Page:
view this post on Zulip Johan Commelin (Feb 10 2021 at 19:24):

I'm not sure nth_rewrite works in the natural number game. It uses a modified tactic monad

view this post on Zulip Ron Stampler (Feb 10 2021 at 19:25):

can confirm it doesn't

view this post on Zulip Mario Carneiro (Feb 10 2021 at 19:25):

you can also use conv, although that might not work for the same reason

view this post on Zulip Mario Carneiro (Feb 10 2021 at 19:26):

but surprisingly often you can get away with not doing this by rewriting the other side of the equation or something along those lines

view this post on Zulip Ron Stampler (Feb 10 2021 at 19:27):

yeah i got round it last time by multiplying out instead of factoring

view this post on Zulip Bryan Gin-ge Chen (Feb 10 2021 at 19:27):

Does the occs option work? For examples, see e.g. this thread.

view this post on Zulip Ruben Van de Velde (Feb 10 2021 at 19:28):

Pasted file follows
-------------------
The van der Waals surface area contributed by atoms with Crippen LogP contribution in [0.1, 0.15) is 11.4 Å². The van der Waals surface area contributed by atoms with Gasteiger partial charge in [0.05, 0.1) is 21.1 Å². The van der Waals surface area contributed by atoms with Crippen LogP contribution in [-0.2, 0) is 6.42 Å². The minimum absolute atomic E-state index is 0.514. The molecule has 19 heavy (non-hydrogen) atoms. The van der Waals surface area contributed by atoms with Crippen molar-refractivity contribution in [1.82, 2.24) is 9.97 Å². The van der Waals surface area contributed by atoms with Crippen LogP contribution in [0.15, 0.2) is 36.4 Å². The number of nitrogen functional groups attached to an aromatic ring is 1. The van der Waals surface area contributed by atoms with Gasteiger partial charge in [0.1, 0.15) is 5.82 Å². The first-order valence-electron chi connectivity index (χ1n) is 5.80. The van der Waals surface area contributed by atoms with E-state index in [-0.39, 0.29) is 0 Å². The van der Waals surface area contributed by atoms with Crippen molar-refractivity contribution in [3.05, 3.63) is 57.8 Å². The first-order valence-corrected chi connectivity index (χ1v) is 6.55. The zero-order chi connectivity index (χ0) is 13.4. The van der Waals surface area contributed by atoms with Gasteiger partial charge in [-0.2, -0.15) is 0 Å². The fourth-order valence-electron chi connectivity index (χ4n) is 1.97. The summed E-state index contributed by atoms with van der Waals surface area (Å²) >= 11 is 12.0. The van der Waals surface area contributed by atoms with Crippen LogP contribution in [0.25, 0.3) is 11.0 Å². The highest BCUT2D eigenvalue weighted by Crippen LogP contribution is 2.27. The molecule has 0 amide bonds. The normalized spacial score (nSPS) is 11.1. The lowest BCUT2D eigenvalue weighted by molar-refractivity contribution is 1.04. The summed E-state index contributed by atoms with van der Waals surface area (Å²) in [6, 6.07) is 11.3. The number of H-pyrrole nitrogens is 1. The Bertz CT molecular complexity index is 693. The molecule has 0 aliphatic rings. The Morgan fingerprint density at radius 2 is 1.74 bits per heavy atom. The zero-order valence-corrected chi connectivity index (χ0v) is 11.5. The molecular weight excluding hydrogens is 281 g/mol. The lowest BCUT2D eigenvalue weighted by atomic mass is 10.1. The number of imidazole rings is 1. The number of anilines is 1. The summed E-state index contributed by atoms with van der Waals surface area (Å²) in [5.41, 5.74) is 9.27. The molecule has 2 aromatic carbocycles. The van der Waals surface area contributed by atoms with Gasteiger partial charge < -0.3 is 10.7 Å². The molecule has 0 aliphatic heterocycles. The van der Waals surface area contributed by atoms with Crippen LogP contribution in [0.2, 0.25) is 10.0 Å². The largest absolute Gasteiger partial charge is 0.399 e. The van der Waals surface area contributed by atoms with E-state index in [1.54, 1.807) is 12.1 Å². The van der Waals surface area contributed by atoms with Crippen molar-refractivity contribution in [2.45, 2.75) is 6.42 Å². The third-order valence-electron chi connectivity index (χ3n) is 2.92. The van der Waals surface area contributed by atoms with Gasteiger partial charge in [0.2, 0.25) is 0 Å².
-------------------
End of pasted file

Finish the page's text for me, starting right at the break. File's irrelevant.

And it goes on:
unknown identifier 'occurences.pos'

view this post on Zulip Mario Carneiro (Feb 10 2021 at 19:29):

it's probably in a namespace

view this post on Zulip Ruben Van de Velde (Feb 10 2021 at 19:29):

But you can certainly avoid doing this in NNG

view this post on Zulip Ruben Van de Velde (Feb 10 2021 at 19:29):

If only because people finish it :)

view this post on Zulip Mario Carneiro (Feb 10 2021 at 19:30):

occurrences.pos is not in a namespace...

view this post on Zulip Ron Stampler (Feb 10 2021 at 19:30):

same problem again, I have (after some manipulation):

case mynat.succ
a t d : mynat,
hd : (a + d) * t = a * t + d * t